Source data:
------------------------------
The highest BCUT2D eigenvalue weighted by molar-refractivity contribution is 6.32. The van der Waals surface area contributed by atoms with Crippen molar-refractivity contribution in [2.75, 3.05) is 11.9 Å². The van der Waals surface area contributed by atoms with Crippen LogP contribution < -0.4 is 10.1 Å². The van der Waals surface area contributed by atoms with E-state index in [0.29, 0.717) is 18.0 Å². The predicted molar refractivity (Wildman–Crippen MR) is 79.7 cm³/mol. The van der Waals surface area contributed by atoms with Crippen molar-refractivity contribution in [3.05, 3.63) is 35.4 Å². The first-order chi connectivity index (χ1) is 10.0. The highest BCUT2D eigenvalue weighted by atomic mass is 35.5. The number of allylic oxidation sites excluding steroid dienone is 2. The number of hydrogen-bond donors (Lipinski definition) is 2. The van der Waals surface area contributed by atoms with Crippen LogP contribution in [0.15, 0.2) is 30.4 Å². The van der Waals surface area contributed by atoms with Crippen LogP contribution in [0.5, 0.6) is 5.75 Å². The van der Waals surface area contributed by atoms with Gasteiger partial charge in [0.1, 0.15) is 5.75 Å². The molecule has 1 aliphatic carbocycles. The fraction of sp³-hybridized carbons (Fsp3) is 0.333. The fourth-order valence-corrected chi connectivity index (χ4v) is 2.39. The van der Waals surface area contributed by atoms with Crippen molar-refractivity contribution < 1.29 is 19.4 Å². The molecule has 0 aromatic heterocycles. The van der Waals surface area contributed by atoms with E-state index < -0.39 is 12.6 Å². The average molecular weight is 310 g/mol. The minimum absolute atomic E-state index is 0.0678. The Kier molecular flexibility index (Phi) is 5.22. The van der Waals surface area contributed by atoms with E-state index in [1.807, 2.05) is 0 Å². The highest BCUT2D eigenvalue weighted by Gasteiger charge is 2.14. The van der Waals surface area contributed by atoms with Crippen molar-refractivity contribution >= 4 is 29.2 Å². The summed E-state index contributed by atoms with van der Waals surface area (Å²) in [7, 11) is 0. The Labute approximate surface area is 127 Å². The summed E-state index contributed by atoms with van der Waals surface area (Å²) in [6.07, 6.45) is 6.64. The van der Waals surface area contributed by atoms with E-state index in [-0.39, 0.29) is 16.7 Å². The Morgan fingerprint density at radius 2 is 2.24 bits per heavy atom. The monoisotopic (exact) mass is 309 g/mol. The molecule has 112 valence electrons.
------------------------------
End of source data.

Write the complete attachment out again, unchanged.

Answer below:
The highest BCUT2D eigenvalue weighted by molar-refractivity contribution is 6.32. The van der Waals surface area contributed by atoms with Crippen molar-refractivity contribution in [2.75, 3.05) is 11.9 Å². The van der Waals surface area contributed by atoms with Crippen LogP contribution < -0.4 is 10.1 Å². The van der Waals surface area contributed by atoms with E-state index in [0.29, 0.717) is 18.0 Å². The predicted molar refractivity (Wildman–Crippen MR) is 79.7 cm³/mol. The van der Waals surface area contributed by atoms with Crippen molar-refractivity contribution in [3.05, 3.63) is 35.4 Å². The first-order chi connectivity index (χ1) is 10.0. The highest BCUT2D eigenvalue weighted by atomic mass is 35.5. The number of allylic oxidation sites excluding steroid dienone is 2. The number of hydrogen-bond donors (Lipinski definition) is 2. The van der Waals surface area contributed by atoms with Crippen LogP contribution in [0.15, 0.2) is 30.4 Å². The van der Waals surface area contributed by atoms with Crippen LogP contribution in [0.5, 0.6) is 5.75 Å². The van der Waals surface area contributed by atoms with Gasteiger partial charge in [0.1, 0.15) is 5.75 Å². The molecule has 1 aliphatic carbocycles. The fraction of sp³-hybridized carbons (Fsp3) is 0.333. The fourth-order valence-corrected chi connectivity index (χ4v) is 2.39. The van der Waals surface area contributed by atoms with Crippen molar-refractivity contribution < 1.29 is 19.4 Å². The molecule has 0 aromatic heterocycles. The van der Waals surface area contributed by atoms with E-state index < -0.39 is 12.6 Å². The average molecular weight is 310 g/mol. The minimum absolute atomic E-state index is 0.0678. The Kier molecular flexibility index (Phi) is 5.22. The van der Waals surface area contributed by atoms with E-state index in [1.807, 2.05) is 0 Å². The highest BCUT2D eigenvalue weighted by Gasteiger charge is 2.14. The van der Waals surface area contributed by atoms with Crippen molar-refractivity contribution >= 4 is 29.2 Å². The summed E-state index contributed by atoms with van der Waals surface area (Å²) in [7, 11) is 0. The Labute approximate surface area is 127 Å². The summed E-state index contributed by atoms with van der Waals surface area (Å²) in [6.07, 6.45) is 6.64. The van der Waals surface area contributed by atoms with E-state index in [-0.39, 0.29) is 16.7 Å². The Morgan fingerprint density at radius 2 is 2.24 bits per heavy atom. The monoisotopic (exact) mass is 309 g/mol. The molecule has 112 valence electrons.